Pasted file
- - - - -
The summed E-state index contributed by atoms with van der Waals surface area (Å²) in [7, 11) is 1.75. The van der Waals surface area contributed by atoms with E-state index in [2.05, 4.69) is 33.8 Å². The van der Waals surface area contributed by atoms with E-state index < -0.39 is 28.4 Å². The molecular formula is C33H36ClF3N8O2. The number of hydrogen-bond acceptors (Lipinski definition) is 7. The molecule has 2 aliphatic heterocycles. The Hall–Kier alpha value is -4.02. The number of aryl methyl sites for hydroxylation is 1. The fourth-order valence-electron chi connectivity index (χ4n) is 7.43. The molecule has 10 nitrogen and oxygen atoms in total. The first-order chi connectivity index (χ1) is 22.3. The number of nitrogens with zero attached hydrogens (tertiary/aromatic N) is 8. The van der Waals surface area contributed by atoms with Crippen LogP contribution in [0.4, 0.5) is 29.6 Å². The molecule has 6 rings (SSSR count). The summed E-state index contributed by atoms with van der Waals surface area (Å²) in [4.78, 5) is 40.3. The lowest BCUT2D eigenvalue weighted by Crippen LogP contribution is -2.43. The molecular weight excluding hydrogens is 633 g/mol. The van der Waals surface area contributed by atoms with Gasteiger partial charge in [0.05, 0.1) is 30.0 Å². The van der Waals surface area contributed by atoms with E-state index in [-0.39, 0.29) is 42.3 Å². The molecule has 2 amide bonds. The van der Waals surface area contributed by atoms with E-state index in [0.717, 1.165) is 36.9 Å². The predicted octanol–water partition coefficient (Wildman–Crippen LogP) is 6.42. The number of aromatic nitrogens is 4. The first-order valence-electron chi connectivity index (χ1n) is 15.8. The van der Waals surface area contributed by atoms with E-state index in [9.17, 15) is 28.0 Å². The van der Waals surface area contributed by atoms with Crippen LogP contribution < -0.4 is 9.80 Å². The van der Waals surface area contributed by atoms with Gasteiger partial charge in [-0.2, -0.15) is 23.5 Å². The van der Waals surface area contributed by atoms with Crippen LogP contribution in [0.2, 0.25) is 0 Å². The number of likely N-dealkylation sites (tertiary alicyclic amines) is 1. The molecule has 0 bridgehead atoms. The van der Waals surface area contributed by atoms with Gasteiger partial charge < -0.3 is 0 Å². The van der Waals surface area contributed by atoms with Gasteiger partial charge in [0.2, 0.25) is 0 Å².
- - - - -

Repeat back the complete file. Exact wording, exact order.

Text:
The summed E-state index contributed by atoms with van der Waals surface area (Å²) in [7, 11) is 1.75. The van der Waals surface area contributed by atoms with E-state index in [2.05, 4.69) is 33.8 Å². The van der Waals surface area contributed by atoms with E-state index < -0.39 is 28.4 Å². The molecular formula is C33H36ClF3N8O2. The number of hydrogen-bond acceptors (Lipinski definition) is 7. The molecule has 2 aliphatic heterocycles. The Hall–Kier alpha value is -4.02. The number of aryl methyl sites for hydroxylation is 1. The fourth-order valence-electron chi connectivity index (χ4n) is 7.43. The molecule has 10 nitrogen and oxygen atoms in total. The first-order chi connectivity index (χ1) is 22.3. The number of nitrogens with zero attached hydrogens (tertiary/aromatic N) is 8. The van der Waals surface area contributed by atoms with Crippen LogP contribution in [0.4, 0.5) is 29.6 Å². The molecule has 6 rings (SSSR count). The summed E-state index contributed by atoms with van der Waals surface area (Å²) in [4.78, 5) is 40.3. The lowest BCUT2D eigenvalue weighted by Crippen LogP contribution is -2.43. The molecular weight excluding hydrogens is 633 g/mol. The van der Waals surface area contributed by atoms with Gasteiger partial charge in [0.05, 0.1) is 30.0 Å². The van der Waals surface area contributed by atoms with E-state index in [-0.39, 0.29) is 42.3 Å². The molecule has 2 amide bonds. The van der Waals surface area contributed by atoms with E-state index in [0.717, 1.165) is 36.9 Å². The predicted octanol–water partition coefficient (Wildman–Crippen LogP) is 6.42. The number of aromatic nitrogens is 4. The first-order valence-electron chi connectivity index (χ1n) is 15.8. The van der Waals surface area contributed by atoms with E-state index in [9.17, 15) is 28.0 Å². The van der Waals surface area contributed by atoms with Crippen LogP contribution < -0.4 is 9.80 Å². The van der Waals surface area contributed by atoms with Gasteiger partial charge in [-0.2, -0.15) is 23.5 Å². The van der Waals surface area contributed by atoms with Crippen LogP contribution in [0.2, 0.25) is 0 Å². The number of likely N-dealkylation sites (tertiary alicyclic amines) is 1. The molecule has 0 bridgehead atoms. The van der Waals surface area contributed by atoms with Gasteiger partial charge < -0.3 is 0 Å². The van der Waals surface area contributed by atoms with Gasteiger partial charge in [0.2, 0.25) is 0 Å².